GLIDERS SHORT TERM CARE by Linda Dennis
It is important to remember that an injured, sick or orphaned glider, as with any wild animal, will be stressed when caught. Stress can kill a wild animal so it is very important that it is kept in a dark, quiet place, away from children and family pets.
If it is a juvenile or adult glider (between 8 and 14 grams), wrap it loosely in a towel and place it in a box.
If you find a furless or just furred joey (1.5 to 7 grams) place it in a woollen or cotton sock then into warm wrappings. It is crucial that the glider be kept warm. Use a heat source if you have one. A hot water bottle can be used in an emergency, but make sure that the water is changed regularly. A hot water bottle will need to be wrapped in a towel. A heat pad is better.
Warm the joey slowly (over a period of 2 hours), the temperature inside the makeshift pouch should be around 32o for a furless- no higher, and around 28o for a lightly furred joey - no higher. Do not over heat the glider as this is as detrimental as under heating it. Do not place the joey directly on the heat, place a towel between the heat source and the pouch. A glider of this size needs to get to an experienced carer urgently as they need specialised care.
Do not feed any wild animal for at least a few hours after rescue - they need to have their stress levels reduced and too much human contact can send them into shock. Additionally, it is very important that you do not feed a cold animal as any food will not be digested properly and the possum may die. If the rescued glider is cold you will need to warm it very slowly (over a period of 2 hours) - if you warm the possum too quickly it may also die from heat-stress related complications. An animal that is badly injured or sick will not want to eat. If this is the case, just leave the possum in the box until an experienced carer can collect it, or take it to a veterinarian.
Food for an adult glider can include fruit, such as apple or pear and flowering natives such as eucalypt, wattle, grevillia and callistamon. As gliders are so small only small amounts of food should be offered and in small dishes. Never attempt to feed an adult glider by hand, as this could stress it more, leave the food in the box, it will eat when ready.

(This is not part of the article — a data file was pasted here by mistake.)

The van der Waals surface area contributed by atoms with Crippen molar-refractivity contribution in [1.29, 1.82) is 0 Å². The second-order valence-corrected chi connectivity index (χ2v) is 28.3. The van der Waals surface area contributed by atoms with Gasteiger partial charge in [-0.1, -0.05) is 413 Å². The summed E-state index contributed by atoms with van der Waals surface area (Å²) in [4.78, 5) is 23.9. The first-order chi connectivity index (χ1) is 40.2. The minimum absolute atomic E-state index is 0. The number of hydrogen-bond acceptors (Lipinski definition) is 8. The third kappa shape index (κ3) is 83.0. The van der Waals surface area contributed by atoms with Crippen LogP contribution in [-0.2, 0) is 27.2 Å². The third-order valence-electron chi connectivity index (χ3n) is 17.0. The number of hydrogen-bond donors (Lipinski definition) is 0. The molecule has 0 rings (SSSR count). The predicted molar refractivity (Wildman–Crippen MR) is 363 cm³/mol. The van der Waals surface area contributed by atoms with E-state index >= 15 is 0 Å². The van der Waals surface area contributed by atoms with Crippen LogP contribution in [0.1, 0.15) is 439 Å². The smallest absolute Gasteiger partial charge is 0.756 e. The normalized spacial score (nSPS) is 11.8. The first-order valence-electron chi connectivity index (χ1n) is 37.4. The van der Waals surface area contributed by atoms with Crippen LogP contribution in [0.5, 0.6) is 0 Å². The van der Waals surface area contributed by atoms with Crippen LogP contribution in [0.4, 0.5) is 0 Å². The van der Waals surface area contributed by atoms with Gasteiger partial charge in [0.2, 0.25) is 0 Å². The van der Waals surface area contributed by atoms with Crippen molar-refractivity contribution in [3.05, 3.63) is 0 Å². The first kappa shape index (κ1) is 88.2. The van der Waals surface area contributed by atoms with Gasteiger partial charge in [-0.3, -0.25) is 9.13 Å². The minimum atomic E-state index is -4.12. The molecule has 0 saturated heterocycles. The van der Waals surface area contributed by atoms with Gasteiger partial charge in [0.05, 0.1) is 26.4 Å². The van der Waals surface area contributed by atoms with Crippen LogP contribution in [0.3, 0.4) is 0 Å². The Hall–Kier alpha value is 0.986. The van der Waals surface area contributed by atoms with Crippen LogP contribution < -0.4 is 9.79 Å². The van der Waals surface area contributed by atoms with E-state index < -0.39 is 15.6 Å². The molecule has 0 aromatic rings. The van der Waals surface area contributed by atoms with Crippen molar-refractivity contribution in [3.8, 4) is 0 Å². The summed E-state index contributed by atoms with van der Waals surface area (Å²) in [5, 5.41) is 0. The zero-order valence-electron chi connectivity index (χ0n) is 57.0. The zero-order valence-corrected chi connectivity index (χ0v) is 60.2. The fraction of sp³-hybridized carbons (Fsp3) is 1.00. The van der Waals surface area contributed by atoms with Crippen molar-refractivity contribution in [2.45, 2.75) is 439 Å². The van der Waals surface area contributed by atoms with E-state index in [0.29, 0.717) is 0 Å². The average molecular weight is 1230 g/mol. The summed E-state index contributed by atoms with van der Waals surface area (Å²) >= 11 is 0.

A joey can be fed Farex (but as emergency food only - to much Farex will kill them). Good generic milk replacers are Di-Vetelact and Formula One, which can be purchased at most veterinary clinics. Never feed a glider cows milk as they are lactose intolerant and they will get very sick and may die. Keep the joey in the pouch with only its head exposed. Feed the formula to the joey through a small syringe or pipette (available at chemists) held at the edge of its mouth - do not force the syringe into its mouth - the glider will lap at the formula. Do not force feed a joey, if it seems stressed or disinterested, discontinue feeding and put it in a quiet, dark place.
Just remember to use your common sense when caring for a glider. You are caring for a wild animal, it is not a pet.
Keep pets, family and friends away from the animal at all times.
Please contact Linda Dennis on 0416 014 466 or visit Forth Crossing Wildlife's website here.
Any involvement in caring for wildlife is done entirely at your own risk.
The author accepts no liability for injuries or difficulties arising from your involvement.